I’m wondering if some cosmetic bonding I recently had done could be contributing to my jaw pain. I’m 34 and have had pretty good luck with my teeth so far, though I occasionally suffer from jaw pain. It’s not anything too severe. However, I wake up some mornings and my jaw is a little tender until about the time I get to work, then it’s business as usual. About two months ago, I went ahead and had the dentist do a little cosmetic bonding on a couple teeth to correct a gap and a chip. Nothing happened after, but about a week later, my jaw started flaring up again. However, this time it stuck around. It’s sore most of the time and has been sore since. I contacted my dental office yesterday and the woman told me it couldn’t possibly be the dental work because I had it done so long ago. I tried to explain that this has been going on almost since I was in last, but she was really dismissive and told me to “give it some time.” I’ve already tried to give it time and it isn’t getting better. I have a hunch something is wrong with the work, but before I get pushy, I want to know if I’m on the right track.
The short answer is that, yes, your cosmetic bonding could be causing your jaw pain, and your dentist should be checking into it. However, you seem to be having a bit more going on than that.
Jaw Pain in the Morning is Usually Caused by Nighttime Grinding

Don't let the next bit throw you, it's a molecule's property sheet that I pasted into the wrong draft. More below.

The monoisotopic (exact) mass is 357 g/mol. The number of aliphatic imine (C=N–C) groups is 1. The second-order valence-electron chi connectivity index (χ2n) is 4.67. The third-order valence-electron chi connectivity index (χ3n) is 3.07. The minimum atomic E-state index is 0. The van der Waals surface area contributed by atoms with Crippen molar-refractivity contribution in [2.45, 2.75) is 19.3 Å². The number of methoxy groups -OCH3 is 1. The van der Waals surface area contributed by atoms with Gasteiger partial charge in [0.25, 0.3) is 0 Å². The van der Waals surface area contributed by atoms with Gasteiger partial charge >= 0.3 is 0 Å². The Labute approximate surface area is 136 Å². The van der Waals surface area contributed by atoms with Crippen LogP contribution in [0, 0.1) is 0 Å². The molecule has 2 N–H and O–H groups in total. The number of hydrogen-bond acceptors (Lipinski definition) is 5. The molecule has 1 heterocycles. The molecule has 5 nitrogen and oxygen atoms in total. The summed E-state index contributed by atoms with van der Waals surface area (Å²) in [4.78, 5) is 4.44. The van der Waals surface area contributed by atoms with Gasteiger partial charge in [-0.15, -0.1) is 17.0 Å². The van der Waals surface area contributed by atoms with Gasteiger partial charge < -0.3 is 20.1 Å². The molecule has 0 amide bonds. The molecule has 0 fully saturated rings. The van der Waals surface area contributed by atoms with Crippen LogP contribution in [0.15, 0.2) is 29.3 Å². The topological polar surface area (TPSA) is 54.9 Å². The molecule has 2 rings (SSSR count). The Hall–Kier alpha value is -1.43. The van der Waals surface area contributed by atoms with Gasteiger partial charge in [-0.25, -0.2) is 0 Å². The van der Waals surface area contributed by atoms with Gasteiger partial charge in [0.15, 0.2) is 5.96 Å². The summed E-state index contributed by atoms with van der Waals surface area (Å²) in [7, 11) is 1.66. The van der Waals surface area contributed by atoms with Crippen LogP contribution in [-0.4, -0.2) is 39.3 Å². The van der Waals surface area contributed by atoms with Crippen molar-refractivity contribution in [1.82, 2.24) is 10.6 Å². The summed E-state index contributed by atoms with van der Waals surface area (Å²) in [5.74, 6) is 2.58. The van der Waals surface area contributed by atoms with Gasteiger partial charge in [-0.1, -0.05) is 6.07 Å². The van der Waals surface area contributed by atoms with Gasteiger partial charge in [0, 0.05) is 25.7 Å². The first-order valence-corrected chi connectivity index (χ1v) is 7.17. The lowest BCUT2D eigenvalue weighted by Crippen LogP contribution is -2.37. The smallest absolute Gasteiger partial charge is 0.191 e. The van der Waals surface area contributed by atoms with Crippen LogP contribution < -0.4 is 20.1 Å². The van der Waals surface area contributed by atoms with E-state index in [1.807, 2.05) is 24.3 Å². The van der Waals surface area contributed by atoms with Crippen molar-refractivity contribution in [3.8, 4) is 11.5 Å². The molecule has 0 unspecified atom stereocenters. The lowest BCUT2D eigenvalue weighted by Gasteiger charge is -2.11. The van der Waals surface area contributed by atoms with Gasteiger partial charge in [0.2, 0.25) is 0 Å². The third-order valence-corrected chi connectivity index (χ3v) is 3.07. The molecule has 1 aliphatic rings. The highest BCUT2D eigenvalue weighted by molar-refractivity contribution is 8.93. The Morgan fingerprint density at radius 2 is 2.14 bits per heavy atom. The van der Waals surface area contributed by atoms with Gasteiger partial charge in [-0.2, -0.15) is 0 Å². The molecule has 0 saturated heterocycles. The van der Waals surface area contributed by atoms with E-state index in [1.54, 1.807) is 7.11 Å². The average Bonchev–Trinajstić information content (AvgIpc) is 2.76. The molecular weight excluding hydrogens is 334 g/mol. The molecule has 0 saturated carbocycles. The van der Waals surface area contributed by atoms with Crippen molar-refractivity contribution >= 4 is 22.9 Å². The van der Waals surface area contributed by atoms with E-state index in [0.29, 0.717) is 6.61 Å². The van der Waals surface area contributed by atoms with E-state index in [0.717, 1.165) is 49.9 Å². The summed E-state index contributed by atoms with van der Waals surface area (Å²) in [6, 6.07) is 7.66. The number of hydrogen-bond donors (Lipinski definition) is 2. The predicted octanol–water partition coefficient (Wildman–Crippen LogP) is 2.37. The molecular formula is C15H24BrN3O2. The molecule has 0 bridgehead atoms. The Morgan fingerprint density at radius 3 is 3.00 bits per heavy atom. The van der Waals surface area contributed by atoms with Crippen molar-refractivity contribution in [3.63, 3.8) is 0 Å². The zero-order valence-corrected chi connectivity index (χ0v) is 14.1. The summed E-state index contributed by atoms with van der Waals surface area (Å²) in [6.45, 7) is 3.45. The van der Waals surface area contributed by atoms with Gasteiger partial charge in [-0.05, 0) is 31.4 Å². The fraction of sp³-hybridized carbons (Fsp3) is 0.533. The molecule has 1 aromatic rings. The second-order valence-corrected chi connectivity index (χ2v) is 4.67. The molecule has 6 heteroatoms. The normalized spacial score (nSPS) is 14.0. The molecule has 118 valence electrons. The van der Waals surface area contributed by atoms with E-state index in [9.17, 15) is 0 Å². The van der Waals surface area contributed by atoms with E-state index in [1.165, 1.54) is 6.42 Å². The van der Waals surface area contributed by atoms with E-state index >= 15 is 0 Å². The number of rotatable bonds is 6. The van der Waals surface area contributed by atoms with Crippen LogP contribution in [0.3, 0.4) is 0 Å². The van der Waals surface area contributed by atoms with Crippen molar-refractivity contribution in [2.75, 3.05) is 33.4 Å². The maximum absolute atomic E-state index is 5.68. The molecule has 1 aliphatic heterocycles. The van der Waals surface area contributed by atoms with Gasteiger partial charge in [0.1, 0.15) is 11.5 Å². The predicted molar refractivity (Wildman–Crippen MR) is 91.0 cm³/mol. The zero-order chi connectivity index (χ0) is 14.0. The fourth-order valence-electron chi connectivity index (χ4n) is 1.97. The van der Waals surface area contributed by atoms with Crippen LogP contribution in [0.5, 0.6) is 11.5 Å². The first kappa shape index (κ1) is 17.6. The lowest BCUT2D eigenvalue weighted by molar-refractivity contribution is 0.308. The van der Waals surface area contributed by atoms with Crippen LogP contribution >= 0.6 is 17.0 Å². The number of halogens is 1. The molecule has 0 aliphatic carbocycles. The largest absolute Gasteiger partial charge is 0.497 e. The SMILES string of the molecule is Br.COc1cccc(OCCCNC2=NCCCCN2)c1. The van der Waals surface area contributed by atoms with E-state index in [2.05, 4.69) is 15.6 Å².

While this isn’t always a definitive answer, most people who wake up with a sore jaw that gets better as the day progresses are nighttime grinders. This is something that needs to be addressed or it can get worse, cause more pain, wear down your teeth, and cause jaw and/or tooth complications. The good news is that it’s easily fixed with a nightguard. Mention your symptoms to your dentist and have him or her do an exam so you can have nightguard made if this is the case for you.
Jaw Pain Can Be Caused by Poorly-Shaped Cosmetic Bonding
You’ve probably noticed that after you’ve had a filling done, the dentist has you bite down on a colored slip of paper. That paper actually marks your teeth if any areas are “too high,” so the dentist can smooth out excess material to ensure your teeth come together properly. He or she may even ask you if it feels like you’re biting on a specific area first or if your bite feels good. If those high spots are left, they can work like hammers, injuring the tooth they’re on and the teeth they’re connecting with. Usually, people notice discomfort in that tooth first, so they’ll call the dentist and he or she will adjust the filling, and then the discomfort goes away. However, sometimes the bite is dramatically changed by a poorly-shaped filling or a person intentionally bites wrong to avoid the discomfort of biting on the high spot. Either of these things can result in jaw pain. People who do things that exacerbate the condition (like grinding at night) will have worse symptoms. Excess filling material won’t smooth out on its own, so if that’s contributing to the problem, your dentist will need to smooth it out. It’s very easy for your dentist to check for this and only requires a couple minutes in the chair to correct. Call the office back and tell them you need the doctor to look at the work he or she just did, and don’t let the front office try to “diagnose” you over the phone. The only one who can do that is your dentist and it requires an in-person exam.
This blog is sponsored by Uveneer, a chairside veneer template system for dentists.